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Turning the corner onto Irving Street (laid out in 1870), one passes examples of varied architecture from the 1880s and 1890s. At 9 Irving Street is a Queen Anne style structure designed in 1890 by George Moffette, Jr. Queen Anne elements visible in the verticality of the complex roofline are combined with Stick style paneling on the corner tower and in the dormer window.
Across the street, 14 Irving Street was designed in 1895 by J. Schweinfurth in the Georgian Revival style. Upright and box-like, its shallow hipped roof is barely seen behind the three pedimented dormers. The three bay clapboard facade bounded by Ionic pilasters and dentils at the eaves focuses on an ornate entrance with tracery in the sidelights and fanlight, as well as in the Palladian window above.
Compare this classically-derived building to 22 Irving Street, an excellent Shingle style residence with a sweeping rear roof and front gambrel designed in 1883 by Peabody and Stearns. It is sheathed in clapboards and six different shingle designs with graceful strapwork on its side tower.
Popular in the 1880s and 1890s, the Shingle style was developed in New England by many of the architects who designed houses on Pill Hill, including William Ralph Emerson, Peabody and Stearns, and Arthur Little. The style was an assimilation of Colonial Revival and Queen Anne influences adapted to the growing interest in informal, suburban living. There was a new sense of openness, with the strong emphasis on a harmonious relationship between the building and its environment. It is an architecture in which the framing is concealed by a tight sheathing of wood shingles in an organic, naturalistic fashion. As such the Shingle style represents the ultimate reaction against the structuralism of the Stick style and the textural variety of the Queen Anne style. Complementing this skin-like surface, windows often form horizontal bands; verandas become an integral part of the main building and hug the ground. Although classical details can be found on some later Shingle style buildings, decoration is usually kept to a minimum.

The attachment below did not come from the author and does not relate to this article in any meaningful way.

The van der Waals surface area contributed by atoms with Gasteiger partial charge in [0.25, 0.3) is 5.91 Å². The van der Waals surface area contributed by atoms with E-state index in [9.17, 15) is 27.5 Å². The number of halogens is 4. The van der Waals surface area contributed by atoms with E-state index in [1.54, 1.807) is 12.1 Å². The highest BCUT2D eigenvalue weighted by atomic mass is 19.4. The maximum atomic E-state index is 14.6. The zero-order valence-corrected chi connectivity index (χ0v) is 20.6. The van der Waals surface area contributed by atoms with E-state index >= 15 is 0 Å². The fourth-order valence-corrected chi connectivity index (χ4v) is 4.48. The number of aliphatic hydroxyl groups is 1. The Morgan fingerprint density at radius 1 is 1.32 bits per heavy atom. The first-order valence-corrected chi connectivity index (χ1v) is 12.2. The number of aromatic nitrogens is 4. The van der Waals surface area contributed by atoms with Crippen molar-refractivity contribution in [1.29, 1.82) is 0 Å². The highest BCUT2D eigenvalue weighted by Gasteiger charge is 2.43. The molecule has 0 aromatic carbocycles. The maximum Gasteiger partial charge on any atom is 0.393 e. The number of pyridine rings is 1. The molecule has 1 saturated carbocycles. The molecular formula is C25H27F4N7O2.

On the corner at 5 Maple Street, A.D. Little of the well-known Cambridge consulting firm once resided in the 1920s. It is a dark Shingle style-house with white trim also designed in 1893 by Peabody and Stearns. A steep side roof and banded (grouped) windows, similar to 22 Irving Street, are intermixed with a classical Palladian window and entrance porch.
On the opposite corner of Maple Street, 27 Irving Street was designed by Arthur Little in 1887 for William Swan, a Boston lawyer. Here, an interest in brickwork is combined with Shingle style elements, the latter evident in the unusual porch with Richardsonian arches and elliptical openings.
A mixture of the Shingle and Georgian Revival styles so typical of the 1890s can be seen in the two other houses facing Maple Street. 12 Maple Street, built in 1894, has several details worth mentioning–the band of windows, the shingle surface and the side oriel window. Number 18 is well-integrated with its wooded setting–the porch nestled close to the ground in typical Shingle style fashion. Yet, notice the classical influence of the Palladian window on the side.
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